Mervyn King is really worried about Banks and their regulation

Mervyn King speeches used to be one of my favorite central banker speeches. He has not been talking regularly for a while now and the speeches have also been just ok types.

He makes a strong comeback  with his recent speech and I hope he returns to top form. He hits hard on banks and the damage they have created to the economy.

The United Kingdom faces two fundamental long-run challenges. First, to rebalance the economy, with more resources allocated to business investment and net exports and fewer to consumption. That is consistent with the need – now widely accepted – to eliminate the large structural fiscal deficit and to raise the national saving rate. It is part of a need for a wider rebalancing of domestic demand in the world economy away from those countries that borrowed and ran current account deficits towards those that lent and ran surpluses.

Second, both the structure and regulation of banking in the UK need reform. Banks increased both the size and leverage of their balance sheets to levels that threatened stability of the system as a whole. They remain extraordinarily dependent on the public sector for support. That was necessary in the immediate crisis, but is not sustainable in the medium term. 

Further he adds

Tonight I want to focus on the second of those challenges – reform of the structure and regulation of the banking system. Why were banks willing to take risks that proved so damaging both to themselves and the rest of the economy? One of the key reasons – mentioned by market participants in conversations before the crisis hit – is that the incentives to manage risk and to increase leverage were distorted by the implicit support or guarantee provided by government to creditors of banks that were seen as “too important to fail”. Such banks could raise funding more cheaply and expand faster than other institutions. They had less incentive than others to guard against tail risk. Banks and their creditors knew that if they were sufficiently important to the economy or the rest of the financial system, and things went wrong, the government would always stand behind them. And they were right.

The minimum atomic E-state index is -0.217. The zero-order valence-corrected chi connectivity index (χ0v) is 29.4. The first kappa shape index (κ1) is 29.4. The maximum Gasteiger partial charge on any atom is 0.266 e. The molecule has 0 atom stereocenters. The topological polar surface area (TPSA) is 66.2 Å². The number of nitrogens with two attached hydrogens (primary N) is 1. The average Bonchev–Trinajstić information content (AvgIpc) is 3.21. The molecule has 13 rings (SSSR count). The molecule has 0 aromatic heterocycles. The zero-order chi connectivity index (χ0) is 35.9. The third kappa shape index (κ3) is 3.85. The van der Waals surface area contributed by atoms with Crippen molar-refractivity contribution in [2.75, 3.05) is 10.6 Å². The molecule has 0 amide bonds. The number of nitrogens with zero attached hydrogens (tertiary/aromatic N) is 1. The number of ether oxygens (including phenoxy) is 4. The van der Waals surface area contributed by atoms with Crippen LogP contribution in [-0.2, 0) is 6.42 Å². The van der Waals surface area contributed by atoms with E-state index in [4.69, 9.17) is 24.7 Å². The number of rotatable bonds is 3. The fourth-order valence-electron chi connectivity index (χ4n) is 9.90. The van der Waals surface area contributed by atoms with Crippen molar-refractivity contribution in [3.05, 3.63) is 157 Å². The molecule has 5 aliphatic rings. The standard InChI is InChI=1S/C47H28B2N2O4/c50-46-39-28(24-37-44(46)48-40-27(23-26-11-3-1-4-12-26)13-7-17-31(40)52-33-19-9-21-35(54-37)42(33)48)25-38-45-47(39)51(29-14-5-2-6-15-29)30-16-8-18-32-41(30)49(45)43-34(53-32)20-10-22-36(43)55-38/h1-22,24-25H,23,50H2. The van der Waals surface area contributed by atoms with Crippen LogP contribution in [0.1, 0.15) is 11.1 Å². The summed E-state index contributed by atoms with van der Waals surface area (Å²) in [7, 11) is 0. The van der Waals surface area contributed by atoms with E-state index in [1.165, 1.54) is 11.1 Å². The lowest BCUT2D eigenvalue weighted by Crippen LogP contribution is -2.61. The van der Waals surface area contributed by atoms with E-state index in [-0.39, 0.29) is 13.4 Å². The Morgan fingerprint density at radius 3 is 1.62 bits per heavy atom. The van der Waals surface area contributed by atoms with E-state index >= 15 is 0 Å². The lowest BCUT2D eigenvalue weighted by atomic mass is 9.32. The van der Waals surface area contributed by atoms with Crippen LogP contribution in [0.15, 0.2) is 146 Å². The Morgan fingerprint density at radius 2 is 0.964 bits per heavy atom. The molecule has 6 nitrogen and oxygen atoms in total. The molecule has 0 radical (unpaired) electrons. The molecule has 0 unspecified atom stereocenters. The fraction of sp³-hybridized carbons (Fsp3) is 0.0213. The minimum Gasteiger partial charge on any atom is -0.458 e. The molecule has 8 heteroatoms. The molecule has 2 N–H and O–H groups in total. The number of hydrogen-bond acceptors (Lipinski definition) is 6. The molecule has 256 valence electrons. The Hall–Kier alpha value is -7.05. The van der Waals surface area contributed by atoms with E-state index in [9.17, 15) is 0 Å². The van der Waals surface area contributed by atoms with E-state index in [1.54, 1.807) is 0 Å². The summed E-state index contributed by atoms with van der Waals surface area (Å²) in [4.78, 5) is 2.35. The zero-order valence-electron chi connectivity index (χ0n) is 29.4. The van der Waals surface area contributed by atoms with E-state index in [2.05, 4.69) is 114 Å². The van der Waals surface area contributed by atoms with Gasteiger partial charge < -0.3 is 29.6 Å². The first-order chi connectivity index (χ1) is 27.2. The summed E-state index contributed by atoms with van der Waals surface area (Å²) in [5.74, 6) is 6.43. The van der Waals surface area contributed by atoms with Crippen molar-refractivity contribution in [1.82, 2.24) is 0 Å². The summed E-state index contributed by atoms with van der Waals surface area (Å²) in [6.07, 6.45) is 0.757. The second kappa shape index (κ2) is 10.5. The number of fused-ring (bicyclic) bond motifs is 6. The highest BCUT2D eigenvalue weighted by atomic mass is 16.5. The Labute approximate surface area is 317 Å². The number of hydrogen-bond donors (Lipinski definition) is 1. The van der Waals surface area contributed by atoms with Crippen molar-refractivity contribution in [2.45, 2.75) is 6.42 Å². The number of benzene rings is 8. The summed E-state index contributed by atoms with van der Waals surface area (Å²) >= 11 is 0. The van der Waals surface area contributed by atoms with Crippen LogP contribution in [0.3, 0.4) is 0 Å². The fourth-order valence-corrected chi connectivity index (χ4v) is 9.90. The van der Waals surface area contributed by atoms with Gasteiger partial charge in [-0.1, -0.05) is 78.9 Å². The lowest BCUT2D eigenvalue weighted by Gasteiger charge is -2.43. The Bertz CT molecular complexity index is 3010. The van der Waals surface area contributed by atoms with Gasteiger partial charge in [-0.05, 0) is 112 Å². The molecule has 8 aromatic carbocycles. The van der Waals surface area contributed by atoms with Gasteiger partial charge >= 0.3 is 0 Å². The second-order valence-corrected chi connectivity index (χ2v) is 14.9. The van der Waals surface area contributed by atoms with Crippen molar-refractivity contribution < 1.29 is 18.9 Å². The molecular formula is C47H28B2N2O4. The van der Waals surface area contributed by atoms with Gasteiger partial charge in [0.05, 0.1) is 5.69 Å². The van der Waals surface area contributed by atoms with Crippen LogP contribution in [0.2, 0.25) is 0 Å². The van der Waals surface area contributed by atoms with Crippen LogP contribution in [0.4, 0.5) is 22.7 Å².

The sheer scale of support to the banking sector is breathtaking. In the UK, in the form of direct or guaranteed loans and equity investment, it is not far short of a trillion (that is, one thousand billion) pounds, close to two-thirds of the annual output of the entire economy. To paraphrase a great wartime leader, never in the field of financial endeavour has so much money been owed by so few to so many. And, one might add, so far with little real reform.

He points to 2 broad approaches to fix banks:

  1. Accept some banks are too big to fail and limit the probability of them failing
  2. Limit the size of the banks

He prefers the 2nd approach as first has limitations and we can never be sure. For 2nd he suggests 2 ways – Narrow Banks or separating commercial banking from other bank activities. He says banks are like utilities and like we do it for utilities (separating main activities from others), we should do it for banks. Then only regulation is possible.

These are quite different ideas from a Central banker based in UK. They have been pretty much shaken up by the low morals in banking/finance industry. 

One Response to “Mervyn King is really worried about Banks and their regulation”

  1. “Mervyn King favours narrow banking” and related posts | Movie Listings Central Says:

    […] Mervyn King is really worried about Banks and their regulation – Mostly Economics […]

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